"In the DSM5 workgroup’s justification for hypersexual disorder, pub­lished in 2010, it is stated that “significant gaps in basic knowledge remain.” p.28

Dr. Ley states “The reason why clear medical terminology cannot be created in over thirty years of effort is because this is not a medical issue but a moral and social one.” I believe it reflects our sex-negative environment where sex education is politically unacceptable and belief trumps reason when data on the high rates of sexual activity are noted. The whole idea is that sex is different, sex without a relationship is wrong, sex for pleasure is dangerous. This book explores the morality behind making a disease out of sexual behavior. It notes the comparison with the diagnosis of “Nymphomania” used in history to describe women who liked sex (more than men thought they should).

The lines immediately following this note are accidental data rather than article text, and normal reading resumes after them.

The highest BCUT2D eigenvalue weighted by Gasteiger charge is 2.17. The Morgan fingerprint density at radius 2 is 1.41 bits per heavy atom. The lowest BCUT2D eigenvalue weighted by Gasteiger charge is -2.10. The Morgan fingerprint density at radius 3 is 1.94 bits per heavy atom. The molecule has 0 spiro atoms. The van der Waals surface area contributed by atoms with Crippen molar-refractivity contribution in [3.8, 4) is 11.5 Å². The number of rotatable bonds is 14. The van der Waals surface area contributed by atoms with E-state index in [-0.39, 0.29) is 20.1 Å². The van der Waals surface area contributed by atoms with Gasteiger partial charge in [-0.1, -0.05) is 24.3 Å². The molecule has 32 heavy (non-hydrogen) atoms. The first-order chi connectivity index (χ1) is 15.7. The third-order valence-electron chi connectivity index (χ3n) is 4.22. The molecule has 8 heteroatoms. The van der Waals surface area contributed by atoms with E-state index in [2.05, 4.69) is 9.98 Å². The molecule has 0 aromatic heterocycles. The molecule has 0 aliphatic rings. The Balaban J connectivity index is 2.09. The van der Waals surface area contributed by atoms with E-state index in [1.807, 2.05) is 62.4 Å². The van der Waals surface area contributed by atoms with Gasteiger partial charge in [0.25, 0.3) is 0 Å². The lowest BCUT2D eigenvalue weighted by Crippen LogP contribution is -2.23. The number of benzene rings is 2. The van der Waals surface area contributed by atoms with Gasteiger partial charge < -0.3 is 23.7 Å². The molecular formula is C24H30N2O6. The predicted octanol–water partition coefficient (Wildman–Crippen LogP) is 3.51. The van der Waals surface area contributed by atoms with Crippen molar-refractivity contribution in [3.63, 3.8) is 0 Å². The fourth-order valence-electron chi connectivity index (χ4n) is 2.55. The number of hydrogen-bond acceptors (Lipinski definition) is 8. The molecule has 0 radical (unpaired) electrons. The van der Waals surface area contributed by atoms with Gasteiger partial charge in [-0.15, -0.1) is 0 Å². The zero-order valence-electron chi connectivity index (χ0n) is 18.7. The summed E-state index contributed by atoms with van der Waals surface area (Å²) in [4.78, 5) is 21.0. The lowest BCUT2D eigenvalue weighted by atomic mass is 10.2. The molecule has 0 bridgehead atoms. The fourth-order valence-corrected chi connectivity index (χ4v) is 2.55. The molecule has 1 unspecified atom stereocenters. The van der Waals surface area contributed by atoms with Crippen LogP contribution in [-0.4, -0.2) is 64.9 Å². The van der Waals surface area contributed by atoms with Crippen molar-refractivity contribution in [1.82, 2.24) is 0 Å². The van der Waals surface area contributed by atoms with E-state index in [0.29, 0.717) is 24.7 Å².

Sex addicts are often described as being out of control. There is a big difference between feeling out of control and being out of control. Saying that someone is sexually out of control is saying there is a mind/body split, the mind cannot control the body. This offers a readymade excuse for sexual behavior that one’s partner or society thinks is over the limit (whatever that is). Maybe feeling out of control might be a good feeling of pleasure, but if these feelings conflict with a person’s values, guilt or fear might be the result.

“In our culture, we rarely teach people that feeling out of control is something different from being out of control. Many people drink alcohol as a “social lubricant,” drinking it as “liquid courage,” to reduce their inhibitions in social settings. They drink it specifically to feel less in control, because they want to have fun, and they feel that their internal controls are somehow in the way.” p.80